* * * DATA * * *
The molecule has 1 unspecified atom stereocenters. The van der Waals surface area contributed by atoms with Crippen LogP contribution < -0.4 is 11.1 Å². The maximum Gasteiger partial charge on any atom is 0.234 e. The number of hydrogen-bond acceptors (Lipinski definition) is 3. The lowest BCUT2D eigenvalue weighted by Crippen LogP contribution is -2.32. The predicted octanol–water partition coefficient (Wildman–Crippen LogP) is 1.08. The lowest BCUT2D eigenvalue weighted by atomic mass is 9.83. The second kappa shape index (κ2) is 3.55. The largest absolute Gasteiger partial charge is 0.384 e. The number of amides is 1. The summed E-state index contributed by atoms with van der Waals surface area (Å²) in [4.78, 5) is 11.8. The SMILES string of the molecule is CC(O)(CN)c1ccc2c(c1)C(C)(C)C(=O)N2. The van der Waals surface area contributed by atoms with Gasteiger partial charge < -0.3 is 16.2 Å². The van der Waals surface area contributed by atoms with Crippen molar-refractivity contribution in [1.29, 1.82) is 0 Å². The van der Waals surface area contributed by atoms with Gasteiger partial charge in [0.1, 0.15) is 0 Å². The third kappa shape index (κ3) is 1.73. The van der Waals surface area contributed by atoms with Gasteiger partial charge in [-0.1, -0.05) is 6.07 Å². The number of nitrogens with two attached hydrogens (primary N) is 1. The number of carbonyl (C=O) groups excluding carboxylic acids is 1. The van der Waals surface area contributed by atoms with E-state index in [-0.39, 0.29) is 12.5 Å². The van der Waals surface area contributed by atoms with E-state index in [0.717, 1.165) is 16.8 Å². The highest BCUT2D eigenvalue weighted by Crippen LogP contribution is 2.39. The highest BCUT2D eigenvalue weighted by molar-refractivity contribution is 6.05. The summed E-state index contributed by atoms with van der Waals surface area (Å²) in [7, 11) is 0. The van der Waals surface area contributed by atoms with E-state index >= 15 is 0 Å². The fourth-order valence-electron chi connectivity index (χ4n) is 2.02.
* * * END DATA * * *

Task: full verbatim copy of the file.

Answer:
The molecule has 1 unspecified atom stereocenters. The van der Waals surface area contributed by atoms with Crippen LogP contribution < -0.4 is 11.1 Å². The maximum Gasteiger partial charge on any atom is 0.234 e. The number of hydrogen-bond acceptors (Lipinski definition) is 3. The lowest BCUT2D eigenvalue weighted by Crippen LogP contribution is -2.32. The predicted octanol–water partition coefficient (Wildman–Crippen LogP) is 1.08. The lowest BCUT2D eigenvalue weighted by atomic mass is 9.83. The second kappa shape index (κ2) is 3.55. The largest absolute Gasteiger partial charge is 0.384 e. The number of amides is 1. The summed E-state index contributed by atoms with van der Waals surface area (Å²) in [4.78, 5) is 11.8. The SMILES string of the molecule is CC(O)(CN)c1ccc2c(c1)C(C)(C)C(=O)N2. The van der Waals surface area contributed by atoms with Gasteiger partial charge < -0.3 is 16.2 Å². The van der Waals surface area contributed by atoms with Crippen molar-refractivity contribution in [1.29, 1.82) is 0 Å². The van der Waals surface area contributed by atoms with Gasteiger partial charge in [0.1, 0.15) is 0 Å². The third kappa shape index (κ3) is 1.73. The van der Waals surface area contributed by atoms with Gasteiger partial charge in [-0.1, -0.05) is 6.07 Å². The number of nitrogens with two attached hydrogens (primary N) is 1. The number of carbonyl (C=O) groups excluding carboxylic acids is 1. The van der Waals surface area contributed by atoms with E-state index in [-0.39, 0.29) is 12.5 Å². The van der Waals surface area contributed by atoms with E-state index in [0.717, 1.165) is 16.8 Å². The highest BCUT2D eigenvalue weighted by Crippen LogP contribution is 2.39. The highest BCUT2D eigenvalue weighted by molar-refractivity contribution is 6.05. The summed E-state index contributed by atoms with van der Waals surface area (Å²) in [7, 11) is 0. The van der Waals surface area contributed by atoms with E-state index >= 15 is 0 Å². The fourth-order valence-electron chi connectivity index (χ4n) is 2.02.